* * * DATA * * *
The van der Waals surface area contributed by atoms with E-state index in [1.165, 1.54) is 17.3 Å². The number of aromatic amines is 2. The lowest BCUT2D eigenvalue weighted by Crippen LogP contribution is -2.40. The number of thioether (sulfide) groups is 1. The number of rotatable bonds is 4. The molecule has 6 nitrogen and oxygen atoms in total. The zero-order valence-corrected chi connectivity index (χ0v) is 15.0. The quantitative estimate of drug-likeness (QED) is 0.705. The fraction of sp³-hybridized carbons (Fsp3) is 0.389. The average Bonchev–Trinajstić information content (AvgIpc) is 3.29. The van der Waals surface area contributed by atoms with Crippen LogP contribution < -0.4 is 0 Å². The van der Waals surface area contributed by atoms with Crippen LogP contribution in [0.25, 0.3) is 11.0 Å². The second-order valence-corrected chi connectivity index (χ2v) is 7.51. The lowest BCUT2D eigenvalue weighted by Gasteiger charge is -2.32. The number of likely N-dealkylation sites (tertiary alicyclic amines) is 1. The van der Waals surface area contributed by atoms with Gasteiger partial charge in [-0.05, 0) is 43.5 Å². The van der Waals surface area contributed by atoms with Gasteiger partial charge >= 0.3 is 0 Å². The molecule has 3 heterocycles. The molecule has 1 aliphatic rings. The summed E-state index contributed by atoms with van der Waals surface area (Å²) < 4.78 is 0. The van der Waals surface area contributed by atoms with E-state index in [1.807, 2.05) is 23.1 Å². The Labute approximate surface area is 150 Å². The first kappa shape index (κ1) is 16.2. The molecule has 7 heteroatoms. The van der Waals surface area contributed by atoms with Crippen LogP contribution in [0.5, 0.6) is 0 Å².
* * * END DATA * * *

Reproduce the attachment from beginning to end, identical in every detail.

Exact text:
The van der Waals surface area contributed by atoms with E-state index in [1.165, 1.54) is 17.3 Å². The number of aromatic amines is 2. The lowest BCUT2D eigenvalue weighted by Crippen LogP contribution is -2.40. The number of thioether (sulfide) groups is 1. The number of rotatable bonds is 4. The molecule has 6 nitrogen and oxygen atoms in total. The zero-order valence-corrected chi connectivity index (χ0v) is 15.0. The quantitative estimate of drug-likeness (QED) is 0.705. The fraction of sp³-hybridized carbons (Fsp3) is 0.389. The average Bonchev–Trinajstić information content (AvgIpc) is 3.29. The van der Waals surface area contributed by atoms with Crippen LogP contribution < -0.4 is 0 Å². The van der Waals surface area contributed by atoms with Crippen LogP contribution in [0.25, 0.3) is 11.0 Å². The second-order valence-corrected chi connectivity index (χ2v) is 7.51. The lowest BCUT2D eigenvalue weighted by Gasteiger charge is -2.32. The number of likely N-dealkylation sites (tertiary alicyclic amines) is 1. The van der Waals surface area contributed by atoms with Gasteiger partial charge in [-0.05, 0) is 43.5 Å². The van der Waals surface area contributed by atoms with Gasteiger partial charge >= 0.3 is 0 Å². The molecule has 3 heterocycles. The molecule has 1 aliphatic rings. The summed E-state index contributed by atoms with van der Waals surface area (Å²) < 4.78 is 0. The van der Waals surface area contributed by atoms with E-state index in [1.807, 2.05) is 23.1 Å². The Labute approximate surface area is 150 Å². The first kappa shape index (κ1) is 16.2. The molecule has 7 heteroatoms. The van der Waals surface area contributed by atoms with Crippen LogP contribution in [0.5, 0.6) is 0 Å².